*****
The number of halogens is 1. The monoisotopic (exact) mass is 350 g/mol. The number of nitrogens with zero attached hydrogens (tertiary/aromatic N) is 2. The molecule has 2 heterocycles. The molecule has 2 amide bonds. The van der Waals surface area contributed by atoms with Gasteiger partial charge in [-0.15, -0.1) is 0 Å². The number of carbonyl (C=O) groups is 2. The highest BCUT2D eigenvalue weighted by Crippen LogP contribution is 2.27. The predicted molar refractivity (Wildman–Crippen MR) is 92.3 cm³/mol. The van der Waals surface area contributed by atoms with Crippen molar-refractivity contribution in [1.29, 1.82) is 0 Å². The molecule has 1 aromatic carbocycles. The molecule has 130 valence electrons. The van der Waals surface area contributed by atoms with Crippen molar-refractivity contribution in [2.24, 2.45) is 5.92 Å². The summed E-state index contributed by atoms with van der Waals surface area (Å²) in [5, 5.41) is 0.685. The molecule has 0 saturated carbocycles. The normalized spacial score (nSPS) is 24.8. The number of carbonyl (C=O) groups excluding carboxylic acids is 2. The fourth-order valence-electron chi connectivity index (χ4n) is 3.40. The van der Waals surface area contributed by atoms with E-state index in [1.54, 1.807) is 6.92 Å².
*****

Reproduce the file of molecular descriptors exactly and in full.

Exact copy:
The number of halogens is 1. The monoisotopic (exact) mass is 350 g/mol. The number of nitrogens with zero attached hydrogens (tertiary/aromatic N) is 2. The molecule has 2 heterocycles. The molecule has 2 amide bonds. The van der Waals surface area contributed by atoms with Gasteiger partial charge in [-0.15, -0.1) is 0 Å². The number of carbonyl (C=O) groups is 2. The highest BCUT2D eigenvalue weighted by Crippen LogP contribution is 2.27. The predicted molar refractivity (Wildman–Crippen MR) is 92.3 cm³/mol. The van der Waals surface area contributed by atoms with Crippen molar-refractivity contribution in [1.29, 1.82) is 0 Å². The molecule has 1 aromatic carbocycles. The molecule has 130 valence electrons. The van der Waals surface area contributed by atoms with Crippen molar-refractivity contribution in [2.24, 2.45) is 5.92 Å². The summed E-state index contributed by atoms with van der Waals surface area (Å²) in [5, 5.41) is 0.685. The molecule has 0 saturated carbocycles. The normalized spacial score (nSPS) is 24.8. The number of carbonyl (C=O) groups excluding carboxylic acids is 2. The fourth-order valence-electron chi connectivity index (χ4n) is 3.40. The van der Waals surface area contributed by atoms with E-state index in [1.54, 1.807) is 6.92 Å².